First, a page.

Attorney General Michael Mukasey rejected a call from Capitol Hill for information from the Justice Department's inquiry into the CIA's destruction of tapes that showed interrogations of al Qaeda suspects.
Last week, CIA Director Michael Hayden released a statement to employees, acknowledging that the agency recorded interrogations in 2002 but destroyed the tapes in 2005. The Justice Department announced days later that it would look into the matter, though it's not conducting a formal investigation.
Mukasey wrote a letter to the lawmakers, stating, "The [Justice] Department has a long-standing policy of declining to provide nonpublic information about pending matters.
"This policy is based in part on our interest in avoiding any perception that our law enforcement decisions are subject to political influence. Accordingly, I will not at this time provide further information in response to your letter but appreciate the Committee's interests in this matter," he wrote.
Mukasey sent the letter to Judiciary Committee Chairman Sen. Patrick Leahy, D-Vt., and the Committee's top Republican, Sen. Arlen Specter of Pennsylvania.
Wednesday, Assistant Attorney General for the National Security Division Ken Wainstein, who is heading the inquiry, and other division officials met with the CIA inspector general and CIA general counsel.
Wainstein had requested to review previous CIA memoranda and the 2004 CIA inspector general report on the matter. The meeting took place at CIA headquarters in Langley, Va.
After months of accusing Mukasey predecessor Alberto Gonzales of playing politics at the Justice Department, several still-wary members of Congress have requested that Mukasey recuse himself from the matter and appoint a special counsel to head the inquiry, an argument he rejected in his letter to members of Congress.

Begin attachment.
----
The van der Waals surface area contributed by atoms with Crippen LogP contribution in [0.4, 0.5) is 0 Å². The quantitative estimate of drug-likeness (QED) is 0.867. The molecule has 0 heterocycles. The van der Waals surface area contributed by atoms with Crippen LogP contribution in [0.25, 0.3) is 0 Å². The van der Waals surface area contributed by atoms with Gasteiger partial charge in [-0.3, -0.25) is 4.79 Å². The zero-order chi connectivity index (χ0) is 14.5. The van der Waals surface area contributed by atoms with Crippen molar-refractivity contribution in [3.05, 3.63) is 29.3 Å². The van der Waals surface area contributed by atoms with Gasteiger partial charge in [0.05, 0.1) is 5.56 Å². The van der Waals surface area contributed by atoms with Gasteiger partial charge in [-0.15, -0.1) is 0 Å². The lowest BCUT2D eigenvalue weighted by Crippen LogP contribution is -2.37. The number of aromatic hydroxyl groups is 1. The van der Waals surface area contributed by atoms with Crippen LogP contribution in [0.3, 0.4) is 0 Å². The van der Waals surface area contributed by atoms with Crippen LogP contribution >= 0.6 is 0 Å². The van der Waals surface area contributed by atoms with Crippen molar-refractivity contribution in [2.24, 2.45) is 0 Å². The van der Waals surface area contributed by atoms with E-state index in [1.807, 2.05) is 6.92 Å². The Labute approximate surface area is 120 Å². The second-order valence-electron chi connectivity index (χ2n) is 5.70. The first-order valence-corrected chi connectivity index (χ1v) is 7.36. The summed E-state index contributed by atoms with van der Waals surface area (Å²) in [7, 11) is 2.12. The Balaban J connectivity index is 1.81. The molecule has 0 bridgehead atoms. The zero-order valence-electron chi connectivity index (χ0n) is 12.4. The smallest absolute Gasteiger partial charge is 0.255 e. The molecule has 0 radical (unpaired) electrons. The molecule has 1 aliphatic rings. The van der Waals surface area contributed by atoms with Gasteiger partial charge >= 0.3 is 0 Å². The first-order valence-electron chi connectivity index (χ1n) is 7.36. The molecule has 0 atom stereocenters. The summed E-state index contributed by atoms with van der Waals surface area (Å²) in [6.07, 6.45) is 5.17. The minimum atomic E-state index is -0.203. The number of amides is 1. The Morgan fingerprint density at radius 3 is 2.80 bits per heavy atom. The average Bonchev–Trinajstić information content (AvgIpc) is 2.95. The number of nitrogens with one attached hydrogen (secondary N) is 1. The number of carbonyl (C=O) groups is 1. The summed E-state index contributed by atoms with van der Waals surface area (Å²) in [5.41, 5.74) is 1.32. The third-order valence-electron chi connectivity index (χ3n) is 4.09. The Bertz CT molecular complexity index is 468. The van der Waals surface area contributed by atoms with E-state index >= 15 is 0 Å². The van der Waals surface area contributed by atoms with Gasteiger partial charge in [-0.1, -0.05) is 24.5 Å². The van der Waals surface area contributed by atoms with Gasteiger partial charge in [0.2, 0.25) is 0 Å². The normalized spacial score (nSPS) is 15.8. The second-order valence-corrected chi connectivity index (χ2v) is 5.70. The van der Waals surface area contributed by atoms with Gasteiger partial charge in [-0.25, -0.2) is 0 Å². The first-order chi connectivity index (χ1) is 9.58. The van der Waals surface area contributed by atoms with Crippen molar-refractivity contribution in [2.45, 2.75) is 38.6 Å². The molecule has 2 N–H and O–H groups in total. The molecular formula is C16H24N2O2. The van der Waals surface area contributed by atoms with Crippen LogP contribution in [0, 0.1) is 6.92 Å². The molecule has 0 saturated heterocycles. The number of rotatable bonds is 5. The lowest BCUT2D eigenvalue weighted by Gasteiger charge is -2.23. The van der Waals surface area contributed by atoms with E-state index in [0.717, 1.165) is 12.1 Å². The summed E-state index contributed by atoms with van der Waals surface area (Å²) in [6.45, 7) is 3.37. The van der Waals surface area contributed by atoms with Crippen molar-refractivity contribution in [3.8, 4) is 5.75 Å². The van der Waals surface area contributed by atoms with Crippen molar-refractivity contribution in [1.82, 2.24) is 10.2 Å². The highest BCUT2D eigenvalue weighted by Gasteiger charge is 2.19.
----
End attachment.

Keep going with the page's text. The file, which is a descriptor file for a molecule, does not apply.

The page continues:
"Finally, with regard to the suggestion that I appoint a special counsel, I am aware of no facts at present to suggest that department attorneys cannot conduct this inquiry in an impartial manner," he wrote. "If I become aware of information that leads me to a different conclusion, I will act on it."
In response to the attorney general's letter, Leahy noted that he was "disappointed" and said in a statement, "I will ask Attorney General Mukasey -- in public and on the record -- more about the department's knowledge of and role in the existence and destruction of these videotapes at the Committee's next oversight hearing, which I intend to call early next year."
After hearing of Mukasey's decision, members of the House Intelligence Committee charged the Justice Department with blocking that panel's investigation into the handling of the tapes.
Chairman Silvestre Reyes, D-Texas, and Rep. Pete Hoekstra, R-Mich., the top Republican on the Committee, said CIA Director Hayden had appeared before the panel in closed session earlier in the week and "committed to providing materials relevant to our investigation" but said the Committee was notified Friday that the Justice Department "has advised CIA not to cooperate" with the inquiry.
"We are stunned that the Justice Department would move to block our investigation. Parallel investigations occur all the time, and there is no basis upon which the attorney general can stand in the way of our work," said the statement from Reyes and Hoekstra.
Reyes and Hoekstra urged Hayden to hand over documents and make agency officials available to testify, warning that they would "use all the tools available to Congress, including subpoenas, to obtain this information and this testimony."
Leahy also said he would ask Mark Filip, the nominee to be deputy attorney general -- the department's No. 2 spot -- about the tapes' destruction.
Filip's confirmation hearing is set for next Wednesday.